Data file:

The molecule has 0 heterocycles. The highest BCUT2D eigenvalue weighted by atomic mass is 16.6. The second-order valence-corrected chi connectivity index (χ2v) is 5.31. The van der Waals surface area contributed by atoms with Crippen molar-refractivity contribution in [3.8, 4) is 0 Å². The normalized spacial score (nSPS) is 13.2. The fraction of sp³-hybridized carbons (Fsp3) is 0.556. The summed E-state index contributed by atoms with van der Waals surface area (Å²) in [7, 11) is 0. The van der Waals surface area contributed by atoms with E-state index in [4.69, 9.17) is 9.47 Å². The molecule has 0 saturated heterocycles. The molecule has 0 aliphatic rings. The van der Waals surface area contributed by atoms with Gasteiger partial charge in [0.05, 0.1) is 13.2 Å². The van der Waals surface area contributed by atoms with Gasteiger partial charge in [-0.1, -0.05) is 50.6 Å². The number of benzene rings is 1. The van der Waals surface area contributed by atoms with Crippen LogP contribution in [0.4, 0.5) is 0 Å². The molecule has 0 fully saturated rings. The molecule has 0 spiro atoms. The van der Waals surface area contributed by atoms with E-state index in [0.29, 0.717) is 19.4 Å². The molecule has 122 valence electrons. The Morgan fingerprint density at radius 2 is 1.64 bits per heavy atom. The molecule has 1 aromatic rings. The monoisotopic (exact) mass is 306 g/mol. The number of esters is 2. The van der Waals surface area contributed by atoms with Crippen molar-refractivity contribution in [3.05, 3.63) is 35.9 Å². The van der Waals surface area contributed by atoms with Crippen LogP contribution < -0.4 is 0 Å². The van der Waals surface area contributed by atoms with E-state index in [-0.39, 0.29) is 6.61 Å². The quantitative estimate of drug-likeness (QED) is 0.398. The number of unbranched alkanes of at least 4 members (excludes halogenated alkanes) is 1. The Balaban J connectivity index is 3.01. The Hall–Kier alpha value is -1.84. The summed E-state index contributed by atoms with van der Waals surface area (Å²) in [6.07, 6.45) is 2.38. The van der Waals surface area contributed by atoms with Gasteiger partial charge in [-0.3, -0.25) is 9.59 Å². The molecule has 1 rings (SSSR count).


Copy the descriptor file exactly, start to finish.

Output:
The molecule has 0 heterocycles. The highest BCUT2D eigenvalue weighted by atomic mass is 16.6. The second-order valence-corrected chi connectivity index (χ2v) is 5.31. The van der Waals surface area contributed by atoms with Crippen molar-refractivity contribution in [3.8, 4) is 0 Å². The normalized spacial score (nSPS) is 13.2. The fraction of sp³-hybridized carbons (Fsp3) is 0.556. The summed E-state index contributed by atoms with van der Waals surface area (Å²) in [7, 11) is 0. The van der Waals surface area contributed by atoms with E-state index in [4.69, 9.17) is 9.47 Å². The molecule has 0 saturated heterocycles. The molecule has 0 aliphatic rings. The van der Waals surface area contributed by atoms with Gasteiger partial charge in [0.05, 0.1) is 13.2 Å². The van der Waals surface area contributed by atoms with Gasteiger partial charge in [-0.1, -0.05) is 50.6 Å². The number of benzene rings is 1. The van der Waals surface area contributed by atoms with Crippen LogP contribution in [0.4, 0.5) is 0 Å². The molecule has 0 fully saturated rings. The molecule has 0 spiro atoms. The van der Waals surface area contributed by atoms with E-state index in [0.29, 0.717) is 19.4 Å². The molecule has 122 valence electrons. The Morgan fingerprint density at radius 2 is 1.64 bits per heavy atom. The molecule has 1 aromatic rings. The monoisotopic (exact) mass is 306 g/mol. The number of esters is 2. The van der Waals surface area contributed by atoms with Crippen molar-refractivity contribution in [3.05, 3.63) is 35.9 Å². The van der Waals surface area contributed by atoms with Crippen LogP contribution < -0.4 is 0 Å². The van der Waals surface area contributed by atoms with E-state index in [-0.39, 0.29) is 6.61 Å². The quantitative estimate of drug-likeness (QED) is 0.398. The number of unbranched alkanes of at least 4 members (excludes halogenated alkanes) is 1. The Balaban J connectivity index is 3.01. The Hall–Kier alpha value is -1.84. The summed E-state index contributed by atoms with van der Waals surface area (Å²) in [6.07, 6.45) is 2.38. The van der Waals surface area contributed by atoms with Gasteiger partial charge in [-0.3, -0.25) is 9.59 Å². The molecule has 1 rings (SSSR count).